Bankruptcy, Mortgages, and Reaffirmation Agreements

If you’re a homeowner and you find yourself in a Chapter 7 bankruptcy situation, the idea of mortgage reaffirmation might arise. Your lender might send a reaffirmation agreement to your bankruptcy lawyer, but the question is: should you sign it?

Benefits of Reaffirming Your Mortgage Debt



A Reaffirmation Agreement is like a promise that people dealing with Chapter 7 bankruptcy can make. Some of your debts are wiped away when you go through Chapter 7 bankruptcy. But with this agreement, you can keep owing money on things like your car, boat, or valuable items.

When you decide to reaffirm a debt during bankruptcy, you’re giving up the safeguard that comes with the bankruptcy discharge. Instead, you agree to stay responsible for the debt personally, even after the bankruptcy is closed.

By reaffirming, you commit to making regular mortgage payments, which can contribute positively to your credit history. This sustained payment behavior demonstrates responsibility and can aid in improving your credit score over time.

Additionally, reaffirming the mortgage ensures you can continue living in your home without the risk of foreclosure as long as you stay current on payments.

Reaffirmation might not appear concerning for individuals who wish to hold onto their homes or other assets tied to debt. After all, they intend to keep making payments, so it might seem insignificant to be obligated to do so by law.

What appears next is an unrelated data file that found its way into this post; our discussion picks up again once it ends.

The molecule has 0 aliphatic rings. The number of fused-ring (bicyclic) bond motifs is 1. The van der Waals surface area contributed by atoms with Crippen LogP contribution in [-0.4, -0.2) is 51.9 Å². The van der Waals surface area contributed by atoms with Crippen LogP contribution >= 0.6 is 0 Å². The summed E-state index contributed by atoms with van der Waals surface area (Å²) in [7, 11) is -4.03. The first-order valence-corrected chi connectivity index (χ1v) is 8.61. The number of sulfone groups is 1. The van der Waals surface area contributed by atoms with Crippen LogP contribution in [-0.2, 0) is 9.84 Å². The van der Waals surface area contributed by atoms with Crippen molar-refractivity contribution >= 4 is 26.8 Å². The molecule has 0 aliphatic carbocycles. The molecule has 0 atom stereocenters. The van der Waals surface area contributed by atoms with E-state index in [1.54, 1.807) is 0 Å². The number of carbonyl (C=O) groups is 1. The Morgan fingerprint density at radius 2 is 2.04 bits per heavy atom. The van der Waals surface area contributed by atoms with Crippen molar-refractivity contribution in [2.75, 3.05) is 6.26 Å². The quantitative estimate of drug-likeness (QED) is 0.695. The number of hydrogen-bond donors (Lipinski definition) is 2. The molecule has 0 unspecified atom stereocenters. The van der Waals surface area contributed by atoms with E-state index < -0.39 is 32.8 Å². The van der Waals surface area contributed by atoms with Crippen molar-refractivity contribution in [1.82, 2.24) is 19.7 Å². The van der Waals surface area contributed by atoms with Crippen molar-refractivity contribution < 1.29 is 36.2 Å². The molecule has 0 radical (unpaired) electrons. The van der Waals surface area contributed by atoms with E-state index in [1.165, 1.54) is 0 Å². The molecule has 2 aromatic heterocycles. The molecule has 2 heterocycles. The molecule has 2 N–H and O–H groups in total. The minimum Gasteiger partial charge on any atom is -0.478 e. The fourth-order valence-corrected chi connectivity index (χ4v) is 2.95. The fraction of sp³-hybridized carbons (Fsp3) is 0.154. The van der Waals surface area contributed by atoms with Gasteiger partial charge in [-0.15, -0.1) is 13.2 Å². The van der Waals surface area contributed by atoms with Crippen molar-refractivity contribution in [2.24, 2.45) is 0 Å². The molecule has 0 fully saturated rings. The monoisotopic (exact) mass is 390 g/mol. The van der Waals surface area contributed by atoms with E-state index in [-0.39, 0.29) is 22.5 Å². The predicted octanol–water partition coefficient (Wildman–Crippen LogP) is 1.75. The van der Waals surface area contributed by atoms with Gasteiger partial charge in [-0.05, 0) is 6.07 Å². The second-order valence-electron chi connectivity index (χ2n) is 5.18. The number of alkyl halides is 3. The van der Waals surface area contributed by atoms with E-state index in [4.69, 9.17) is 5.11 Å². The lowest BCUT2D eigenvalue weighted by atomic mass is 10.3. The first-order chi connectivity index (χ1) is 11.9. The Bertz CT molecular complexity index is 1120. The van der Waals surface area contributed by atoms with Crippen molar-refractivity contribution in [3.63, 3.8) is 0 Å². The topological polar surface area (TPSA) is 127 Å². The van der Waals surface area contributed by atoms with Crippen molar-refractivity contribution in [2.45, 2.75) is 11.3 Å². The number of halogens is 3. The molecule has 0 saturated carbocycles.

Mortgage Payments and Reaffirmation Agreements



When you file for Chapter 7 bankruptcy, the bankruptcy’s automatic stay (the bankruptcy protection) prevents your creditors from taking any action against you outside of bankruptcy, and if you made any repayment arrangements with your creditors, then those arrangements will be void and your debt reverts back to the contract.  . But if you sign a Reaffirmation Agreement, it’s like making those deals active again. Usually, you need to be up-to-date on your payments, although sometimes you can include a small amount of missed payments in this new deal.

To make it official, a Reaffirmation Agreement must be submitted within 60 days after the initial scheduled 341(a) Meeting of Creditors. But remember that this timeframe can be stretched if the Bankruptcy Court grants the creditor an extension or if there’s an extension to the date of discharge.

The Top Risk in Reaffirmation



Now, if you’re a homeowner and decide not to keep being responsible for your mortgage after bankruptcy, that’s okay. You won’t have to pay that debt anymore, but you might lose the property if you stop paying. The bank can foreclose on the property, but that’s their option.